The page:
2. 6napkinburger says:

    Did she tell us that she was disabled before? I totally don’t remember that…

  3. WWS. You kept listing off ways you are fed up with him, and I was waiting for you to say “so I’ve stopped spending time with him”. I don’t get it.

  4. Avatar photo theattack says:

    If you don’t want to be his advocate or caregiver then don’t do it. Just stop. You’ve told him your expectations but you’re not stopping your part in it. Don’t be surprised when he keeps doing the exact same thing.

    1. Avatar photo theattack says:

      Oh, and every time you say you’re not going to put up with something yet continue to do so, you’re undermining your power to stop things in the future. You say it once and mean it once. If he can’t stop then he’s gone.

  5. Bittergaymark says:

    Can we seriously just STOP with the letters that casually trash the disabled? Honestly? Between this update abd that letter a while back where some seriously thought that poor guy should change his own diaper… I find myself revolted at far too many of you… This entire letter drips of being a judgemental bitch all the while loudly proclaiming youself to be a saint. Newsflash: nobody is buying it, LW. Well… At least I’m not…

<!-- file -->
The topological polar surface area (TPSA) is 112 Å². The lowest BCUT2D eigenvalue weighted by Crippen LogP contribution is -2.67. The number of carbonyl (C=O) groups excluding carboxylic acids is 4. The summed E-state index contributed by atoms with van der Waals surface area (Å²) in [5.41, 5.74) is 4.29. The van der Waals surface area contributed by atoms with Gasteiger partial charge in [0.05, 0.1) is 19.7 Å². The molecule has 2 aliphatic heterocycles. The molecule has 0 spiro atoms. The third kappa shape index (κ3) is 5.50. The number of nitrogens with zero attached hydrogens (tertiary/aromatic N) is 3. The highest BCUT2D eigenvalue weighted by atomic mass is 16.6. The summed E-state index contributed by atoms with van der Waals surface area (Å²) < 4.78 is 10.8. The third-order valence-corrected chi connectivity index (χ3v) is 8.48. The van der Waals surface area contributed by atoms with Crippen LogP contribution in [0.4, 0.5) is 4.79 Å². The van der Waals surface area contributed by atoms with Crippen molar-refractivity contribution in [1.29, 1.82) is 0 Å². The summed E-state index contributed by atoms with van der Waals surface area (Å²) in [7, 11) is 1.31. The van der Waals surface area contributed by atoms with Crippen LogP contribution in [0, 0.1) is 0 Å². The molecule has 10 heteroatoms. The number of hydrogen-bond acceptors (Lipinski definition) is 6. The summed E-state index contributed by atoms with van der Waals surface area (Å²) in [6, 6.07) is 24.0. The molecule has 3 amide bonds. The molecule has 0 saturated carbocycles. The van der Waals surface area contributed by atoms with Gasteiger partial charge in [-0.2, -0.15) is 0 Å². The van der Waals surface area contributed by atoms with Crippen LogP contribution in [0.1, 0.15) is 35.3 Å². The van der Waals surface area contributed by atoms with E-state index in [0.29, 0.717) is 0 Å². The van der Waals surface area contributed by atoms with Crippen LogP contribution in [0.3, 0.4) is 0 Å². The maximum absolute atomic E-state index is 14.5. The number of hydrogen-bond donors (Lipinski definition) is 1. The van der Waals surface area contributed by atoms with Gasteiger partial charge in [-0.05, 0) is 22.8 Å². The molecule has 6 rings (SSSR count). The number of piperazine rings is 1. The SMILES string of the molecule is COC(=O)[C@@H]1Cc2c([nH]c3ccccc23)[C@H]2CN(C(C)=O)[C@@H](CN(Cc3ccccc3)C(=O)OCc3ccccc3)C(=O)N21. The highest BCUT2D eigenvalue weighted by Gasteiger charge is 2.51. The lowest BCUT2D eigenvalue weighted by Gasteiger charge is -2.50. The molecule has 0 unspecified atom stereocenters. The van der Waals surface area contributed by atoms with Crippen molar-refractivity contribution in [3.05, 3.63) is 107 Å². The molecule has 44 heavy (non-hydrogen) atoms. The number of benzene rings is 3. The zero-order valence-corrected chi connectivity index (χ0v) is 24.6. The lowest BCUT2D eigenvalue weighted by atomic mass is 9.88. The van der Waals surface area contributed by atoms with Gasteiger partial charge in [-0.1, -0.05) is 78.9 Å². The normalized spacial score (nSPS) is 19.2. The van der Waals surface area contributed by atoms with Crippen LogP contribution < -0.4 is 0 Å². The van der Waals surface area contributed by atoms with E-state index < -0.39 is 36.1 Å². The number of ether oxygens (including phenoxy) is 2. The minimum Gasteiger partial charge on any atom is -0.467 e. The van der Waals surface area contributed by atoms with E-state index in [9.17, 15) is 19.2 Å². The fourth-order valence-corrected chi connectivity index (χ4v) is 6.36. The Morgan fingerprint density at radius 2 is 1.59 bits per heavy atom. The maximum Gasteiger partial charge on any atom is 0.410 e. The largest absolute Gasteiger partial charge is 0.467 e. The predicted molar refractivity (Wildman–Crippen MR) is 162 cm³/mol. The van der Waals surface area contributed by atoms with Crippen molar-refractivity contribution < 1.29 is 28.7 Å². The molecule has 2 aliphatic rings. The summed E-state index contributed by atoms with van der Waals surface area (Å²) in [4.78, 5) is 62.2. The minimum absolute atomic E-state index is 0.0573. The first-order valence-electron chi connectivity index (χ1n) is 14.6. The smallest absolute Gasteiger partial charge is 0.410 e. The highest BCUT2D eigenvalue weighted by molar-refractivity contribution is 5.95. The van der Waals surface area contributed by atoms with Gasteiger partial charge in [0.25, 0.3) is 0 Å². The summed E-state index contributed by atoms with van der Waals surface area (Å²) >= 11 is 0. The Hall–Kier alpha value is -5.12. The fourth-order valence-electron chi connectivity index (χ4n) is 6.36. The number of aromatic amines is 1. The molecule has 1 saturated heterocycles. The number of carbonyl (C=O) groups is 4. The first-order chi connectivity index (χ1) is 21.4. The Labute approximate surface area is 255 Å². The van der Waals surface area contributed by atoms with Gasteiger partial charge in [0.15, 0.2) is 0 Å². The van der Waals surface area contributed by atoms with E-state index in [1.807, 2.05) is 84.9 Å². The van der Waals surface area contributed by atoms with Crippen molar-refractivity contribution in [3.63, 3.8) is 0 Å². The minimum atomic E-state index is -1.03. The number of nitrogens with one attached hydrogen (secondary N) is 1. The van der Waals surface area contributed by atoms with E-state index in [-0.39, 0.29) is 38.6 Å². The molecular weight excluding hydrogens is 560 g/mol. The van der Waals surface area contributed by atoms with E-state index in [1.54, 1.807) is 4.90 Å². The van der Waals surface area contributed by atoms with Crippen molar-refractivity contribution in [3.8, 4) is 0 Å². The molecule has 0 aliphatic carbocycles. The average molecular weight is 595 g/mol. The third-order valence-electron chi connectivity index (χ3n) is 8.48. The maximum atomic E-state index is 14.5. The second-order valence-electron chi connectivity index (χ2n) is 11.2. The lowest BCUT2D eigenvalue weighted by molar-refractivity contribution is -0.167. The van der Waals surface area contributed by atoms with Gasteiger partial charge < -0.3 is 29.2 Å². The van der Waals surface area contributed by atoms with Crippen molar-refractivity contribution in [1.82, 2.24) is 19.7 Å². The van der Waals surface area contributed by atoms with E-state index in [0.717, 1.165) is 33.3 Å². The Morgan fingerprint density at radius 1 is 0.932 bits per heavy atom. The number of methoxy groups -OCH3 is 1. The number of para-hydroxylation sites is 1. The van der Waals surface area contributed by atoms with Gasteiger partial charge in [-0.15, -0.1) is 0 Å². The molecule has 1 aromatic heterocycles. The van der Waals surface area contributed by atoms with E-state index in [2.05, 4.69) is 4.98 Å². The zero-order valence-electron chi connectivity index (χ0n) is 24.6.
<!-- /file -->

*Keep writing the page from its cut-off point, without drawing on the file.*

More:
1. Avatar photo theattack says:

      I don’t think there’s anything wrong with the LW not wanting to be a caretaker for her friend. That’s a really difficult role that not everyone is cut out for. There’s no shame there.

    2. Avatar photo GatorGirl says:

      Wasn’t this update for the same letter as the diaper issue?

      Either way, it’s not “casually trashing the disabled” to day an individual is making you uncomfortable with their requests. I do agree this lady’s tone is all off, but being uncomfortable with assisting a grown male, who is your casual friend, actually seems really rational to me. Being a caretaker is exhausting, mentally and physically, and it’s not rude to be uncomfortable with having that role.

      1. Avatar photo GatorGirl says:

        Ugh, typo’s.
        – to say, not day
        -but being uncomfortable with assisting a grown male, who is your casual friend, with their personal hygiene

      2. No, the diaper one was the lady who was stressed over taking care of her husband. But this LW was having issues being asked to take her friend to the bathroom or something.